Rust Belt Chic, what’s the attraction? Curbed Detroit phrased it as “Demand for Decay”. I’ve written a lot about Rust Belt Chic over the last few years. Concerning demand for decay, I’ve never encountered it or had the thought cross my mind. A more worthwhile debate is the idea of urban frontier (see Aaron Renn’s excellent essay about Detroit). “My neighborhood is not your blank canvass” is a concise way to sum up the backlash.
I model Rust Belt Chic geography in terms of brownfields and greenfields. Greenfields attract people and business. Brownfields are saddled with huge legacy costs (e.g. political corruption). They push people away. Rust Belt Chic turns that dichotomy on its head. Brownfields are the new greenfields. The suburban Sun Belt is the new brownfield. Rust Belt Chic is a demand for a landscape as different as possible from one’s suburban greenfield upbringing, a longing for a geography of somewhere. You might move to a rural town or a shrinking city. It’s not decay lust.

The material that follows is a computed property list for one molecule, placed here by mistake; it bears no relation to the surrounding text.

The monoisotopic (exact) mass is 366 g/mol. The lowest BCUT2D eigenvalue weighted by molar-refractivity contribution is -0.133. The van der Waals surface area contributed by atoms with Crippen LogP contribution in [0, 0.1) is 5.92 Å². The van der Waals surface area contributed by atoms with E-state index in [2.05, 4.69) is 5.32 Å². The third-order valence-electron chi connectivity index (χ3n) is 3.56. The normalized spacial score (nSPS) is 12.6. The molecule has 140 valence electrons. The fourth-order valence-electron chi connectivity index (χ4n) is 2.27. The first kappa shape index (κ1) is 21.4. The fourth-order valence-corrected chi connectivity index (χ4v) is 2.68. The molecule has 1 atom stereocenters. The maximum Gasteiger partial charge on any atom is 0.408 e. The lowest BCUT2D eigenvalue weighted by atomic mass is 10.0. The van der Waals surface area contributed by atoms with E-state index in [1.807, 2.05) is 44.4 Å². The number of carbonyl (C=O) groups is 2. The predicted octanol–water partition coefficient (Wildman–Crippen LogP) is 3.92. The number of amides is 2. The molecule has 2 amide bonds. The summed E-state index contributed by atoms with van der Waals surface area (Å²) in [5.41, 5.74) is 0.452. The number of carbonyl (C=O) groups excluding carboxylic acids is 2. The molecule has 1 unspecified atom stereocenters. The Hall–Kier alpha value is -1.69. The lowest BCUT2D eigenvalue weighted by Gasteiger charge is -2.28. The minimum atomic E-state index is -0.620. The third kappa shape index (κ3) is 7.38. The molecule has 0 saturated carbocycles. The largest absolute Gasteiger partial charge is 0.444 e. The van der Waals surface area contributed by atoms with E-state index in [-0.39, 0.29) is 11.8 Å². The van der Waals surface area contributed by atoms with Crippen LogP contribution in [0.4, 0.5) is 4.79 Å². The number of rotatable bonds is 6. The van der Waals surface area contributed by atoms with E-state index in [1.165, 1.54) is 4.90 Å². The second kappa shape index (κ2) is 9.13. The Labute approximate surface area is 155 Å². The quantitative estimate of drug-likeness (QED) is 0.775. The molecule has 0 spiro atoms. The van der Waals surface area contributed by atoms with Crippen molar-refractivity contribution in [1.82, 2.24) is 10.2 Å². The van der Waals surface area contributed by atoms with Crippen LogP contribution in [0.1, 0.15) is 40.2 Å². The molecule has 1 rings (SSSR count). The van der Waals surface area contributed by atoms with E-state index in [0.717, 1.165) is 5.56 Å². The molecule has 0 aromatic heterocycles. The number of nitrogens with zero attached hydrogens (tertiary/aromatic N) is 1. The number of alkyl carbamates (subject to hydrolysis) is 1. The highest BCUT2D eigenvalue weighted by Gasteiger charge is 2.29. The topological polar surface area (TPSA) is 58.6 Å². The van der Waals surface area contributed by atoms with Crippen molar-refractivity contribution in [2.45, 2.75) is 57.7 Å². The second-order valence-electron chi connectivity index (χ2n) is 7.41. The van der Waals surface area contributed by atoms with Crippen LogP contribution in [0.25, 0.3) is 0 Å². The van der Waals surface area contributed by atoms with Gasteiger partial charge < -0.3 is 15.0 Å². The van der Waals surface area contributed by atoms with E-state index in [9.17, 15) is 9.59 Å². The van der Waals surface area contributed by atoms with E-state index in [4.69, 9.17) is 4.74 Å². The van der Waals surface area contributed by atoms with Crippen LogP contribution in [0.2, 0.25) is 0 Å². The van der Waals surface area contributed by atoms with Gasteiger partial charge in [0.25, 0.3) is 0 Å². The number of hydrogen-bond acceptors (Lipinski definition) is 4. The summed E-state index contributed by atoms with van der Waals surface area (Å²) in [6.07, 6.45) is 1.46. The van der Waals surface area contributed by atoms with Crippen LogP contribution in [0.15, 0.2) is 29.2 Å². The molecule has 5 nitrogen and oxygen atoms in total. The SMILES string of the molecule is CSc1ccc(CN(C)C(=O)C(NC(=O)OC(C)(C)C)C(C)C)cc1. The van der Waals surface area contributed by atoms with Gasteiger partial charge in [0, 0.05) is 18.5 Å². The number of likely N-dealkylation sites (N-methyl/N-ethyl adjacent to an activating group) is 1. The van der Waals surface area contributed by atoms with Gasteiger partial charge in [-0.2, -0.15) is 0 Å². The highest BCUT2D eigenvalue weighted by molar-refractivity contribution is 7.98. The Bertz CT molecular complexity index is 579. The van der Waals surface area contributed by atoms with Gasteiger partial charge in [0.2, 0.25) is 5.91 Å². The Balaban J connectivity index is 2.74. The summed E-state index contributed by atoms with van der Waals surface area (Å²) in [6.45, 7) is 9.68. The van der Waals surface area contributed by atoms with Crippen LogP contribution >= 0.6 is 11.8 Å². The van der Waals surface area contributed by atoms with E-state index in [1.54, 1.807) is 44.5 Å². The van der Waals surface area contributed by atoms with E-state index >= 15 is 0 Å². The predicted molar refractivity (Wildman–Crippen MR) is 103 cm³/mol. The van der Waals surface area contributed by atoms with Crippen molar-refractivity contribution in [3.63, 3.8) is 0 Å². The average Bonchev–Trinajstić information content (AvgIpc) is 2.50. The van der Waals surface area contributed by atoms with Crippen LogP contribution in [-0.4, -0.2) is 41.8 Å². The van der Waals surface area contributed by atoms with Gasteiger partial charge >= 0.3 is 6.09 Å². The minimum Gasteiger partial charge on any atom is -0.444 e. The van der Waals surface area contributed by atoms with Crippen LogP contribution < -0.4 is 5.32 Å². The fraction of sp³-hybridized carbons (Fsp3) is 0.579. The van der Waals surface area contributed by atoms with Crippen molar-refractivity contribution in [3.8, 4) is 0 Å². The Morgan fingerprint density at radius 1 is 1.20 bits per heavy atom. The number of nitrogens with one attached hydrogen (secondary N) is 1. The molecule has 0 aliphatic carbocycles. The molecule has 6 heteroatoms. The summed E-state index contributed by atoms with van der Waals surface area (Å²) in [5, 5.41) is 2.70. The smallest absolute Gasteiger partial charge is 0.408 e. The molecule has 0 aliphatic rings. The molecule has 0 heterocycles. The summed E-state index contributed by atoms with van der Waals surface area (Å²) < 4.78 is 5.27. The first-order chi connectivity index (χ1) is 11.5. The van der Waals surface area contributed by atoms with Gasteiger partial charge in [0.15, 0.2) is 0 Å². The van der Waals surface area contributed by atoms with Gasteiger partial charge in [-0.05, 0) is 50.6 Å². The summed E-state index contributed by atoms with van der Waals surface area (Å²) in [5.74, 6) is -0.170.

Rust Belt Chic, for better or for worse, is the search for a real place where you can explore a frontier opportunity. Any global city with lots of people moving in and out is a greenfield. You are anonymous. No one remembers that dumb thing you did in middle school. You get a clean start, a blank canvass.
Getting acquainted with your nihilistic self requires an inspired environment. No flimsy doors or fake shutters need apply. I want a dumbwaiter and a Pittsburgh Potty. Like a cookie table, a Pittsburgh Potty didn’t fall far from the apple tree. If you meet a hipster on the road and he doesn’t know what a cookie table is, kill him.
So there is a code. Do you know what a Rust Belt Babushka is? Poser.